I was able to visit Plum Island/Parker River National Wildlife Refuge and surrounding areas on a recent business trip to Boston. Plum Island is about 1 hour north of Boston. Plum Island is an 8 mile long barrier island along the coast of Massachusetts. The area was established as a National Wildlife Refuge in 1942 primarily to provide feeding, resting, and nesting habitat for migratory birds. Located along the Atlantic Flyway, the refuge is of vital stopover significance to waterfowl, shorebirds, and songbirds during pre- and post-breeding migratory periods.
I left Boston at 5:00 A.M. with a very upset stomach from the previous evenings meal and unfortunately had to make several stops along the way, it took me about 2.5 hours to reach my destination after the aforementioned stops as well as getting lost due to poor driving directions from Yahoo (again). I arrived at the main entrance around 7:30, paid my fee and stopped at the first parking lot to get my bearings. I was the only person in the park as far as I could tell which is always a good sign! There were several nesting boxes and a visitors center, I took some photos and went on my way. The next stop turned out to be a real eye opener and put further delay in my exploration of the island. I stopped along the roadway to take a look at some shorebirds that were wading in a swampy area. I was ATTACKED by mosquitoes! And I do mean attacked… Only Texas could come close to what I experienced and I sincerely believe that there were more and meaner mosquitoes here than in Texas, so much so that I was a) very sorry that I had decided to wear shorts and had not brought any long pants and b) was going to have to get some insect repellent or I would not have enough blood left in me to survive more than an hour in this place! I did a quick U-turn and was at a little town at the entrance to the park about 10 minutes later, I picked up a can of Deep Woods Off and went back to the park. It really saved the day. I am not a big fan of insect repellant, in fact I rarely use it but this time it was absolutely necessary. Several times during the day I saw other visitors literally running back to their cars due to the relentless attack from these vermin! It’s a real problem in some places in particular with the recent outbreaks of mosquito borne diseases such as West Nile Virus, Malaria and Equine encephalitis to name a few. I guess the inverse is that there sure seemed to be enough volume of this food source to support a large population of animals feeding on them, like the tens of thousands of tree sparrows in the park (more on that later).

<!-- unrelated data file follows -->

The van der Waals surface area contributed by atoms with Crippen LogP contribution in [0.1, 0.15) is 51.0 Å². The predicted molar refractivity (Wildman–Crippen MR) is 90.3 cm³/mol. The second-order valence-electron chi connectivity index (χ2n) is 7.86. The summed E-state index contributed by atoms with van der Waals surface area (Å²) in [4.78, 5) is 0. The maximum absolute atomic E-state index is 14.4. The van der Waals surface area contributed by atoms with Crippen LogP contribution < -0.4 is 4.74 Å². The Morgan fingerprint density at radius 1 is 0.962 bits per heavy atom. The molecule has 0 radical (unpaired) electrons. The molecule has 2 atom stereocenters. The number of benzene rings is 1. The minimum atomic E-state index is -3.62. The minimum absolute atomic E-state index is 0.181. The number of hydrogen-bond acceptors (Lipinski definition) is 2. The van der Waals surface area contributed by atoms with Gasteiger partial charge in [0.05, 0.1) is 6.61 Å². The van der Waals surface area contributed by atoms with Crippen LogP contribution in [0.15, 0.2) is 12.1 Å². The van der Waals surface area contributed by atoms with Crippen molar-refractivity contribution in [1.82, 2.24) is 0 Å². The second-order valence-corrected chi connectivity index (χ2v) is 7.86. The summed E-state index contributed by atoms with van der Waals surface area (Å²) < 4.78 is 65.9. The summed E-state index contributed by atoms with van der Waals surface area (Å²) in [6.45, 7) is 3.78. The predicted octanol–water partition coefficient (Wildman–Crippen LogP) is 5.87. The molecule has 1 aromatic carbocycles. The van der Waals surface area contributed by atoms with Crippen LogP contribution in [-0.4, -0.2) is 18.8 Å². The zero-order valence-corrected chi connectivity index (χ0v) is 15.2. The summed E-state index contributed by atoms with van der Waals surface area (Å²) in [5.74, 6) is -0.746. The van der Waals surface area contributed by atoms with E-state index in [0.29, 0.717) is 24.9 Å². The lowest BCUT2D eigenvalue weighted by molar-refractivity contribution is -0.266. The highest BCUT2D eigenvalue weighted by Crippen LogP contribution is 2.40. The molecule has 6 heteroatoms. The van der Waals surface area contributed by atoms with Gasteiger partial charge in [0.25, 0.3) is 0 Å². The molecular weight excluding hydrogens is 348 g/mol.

Once armed with my can of OFF (Deet – which by the way seems to be the only true, long lasting insect repellant that is effective against mosquitoes), I was back in the park for a full day of exploration. Here are highlights and comments from my visit to Plum Island.
There was a large group of Purple Martins and Tree Swallows congregating around and in the nesting boxes.
This Sparrow made a quick and brief appearance while I was at the next boxes.
A quick walk across the parking lot and to a marshy area produced my first new life bird of the trip, a Sharp-tailed Sparrow shyly cooperated with me for several seconds before flying off an disappearing in the low brush.
The seemingly ubiquitous Ring-billed Gull
I was hoping to see the endangered Piping Plover on this trip as this is one of their nesting areas, a significant one at that, most of the beach is closed down during breeding season as was the case this day. Unfortunately, my only luck with Plovers were of the Semipalmated variety such as the one pictured here.
Common Terns in the area where I was earlier attacked by mosquitoes
There are several areas along plum island with short nature trails/walks that you can make. I stopped at all of them during the day and walked each one at least once, some several times. This Black-capped Chickadee from a quick walk along the first nature trail I encountered.
Female House Finch
As I mentioned in my opening remarks, Tree Swallows have plenty of food in the park and I was amazed to see the sheer volume of birds caught up in the midst of their annual migration. There were well over 100,000 of these swallows flying around in huge groups throughout the area, quite an amazing sight!
Greater and Lesser Yellowlegs were commonly encountered at most swampy areas
As were the usual Egrets and Herons
One of the typical habitats observed in the area
There were many plants with ripe fruit, a boon for birds such as Cedar Waxwings which were quite common throughout the park
More habitat shots
Note the swallows, this was a small flock compared to some that I saw
A Field Sparrow checking me out…
Here’s a picture that starts to show the volume of swallows that were in the area, even this doesn’t come across as well as I’d like, the numbers in the air were staggering and there were several flocks within the park.
Field Sparrow with dinner…
Here are some more Tree Swallows…
Eastern Kingbird, they were quite common as well
Short-billed Dowitchers in flight
Female Baltimore Oriole
Cedar Waxwing trying to imitate Don King…
And another Yellowlegs…
Great Black-backed Gull
Common Eider enjoying a quick snack
Female American Redstart
A formidable looking character! I was just glad that he didn’t have any interest in me!
American Goldfinch and Cedar Waxwing sharing a perch….
View to the west of Plum Island at sunset
As the sun set on the day I had tallied a little disappointing 52 species of birds and only one "lifer" but I did enjoy the area and can see where there is a lot of potential in this place. I would go back again, given the opportunity.
Thanks for looking!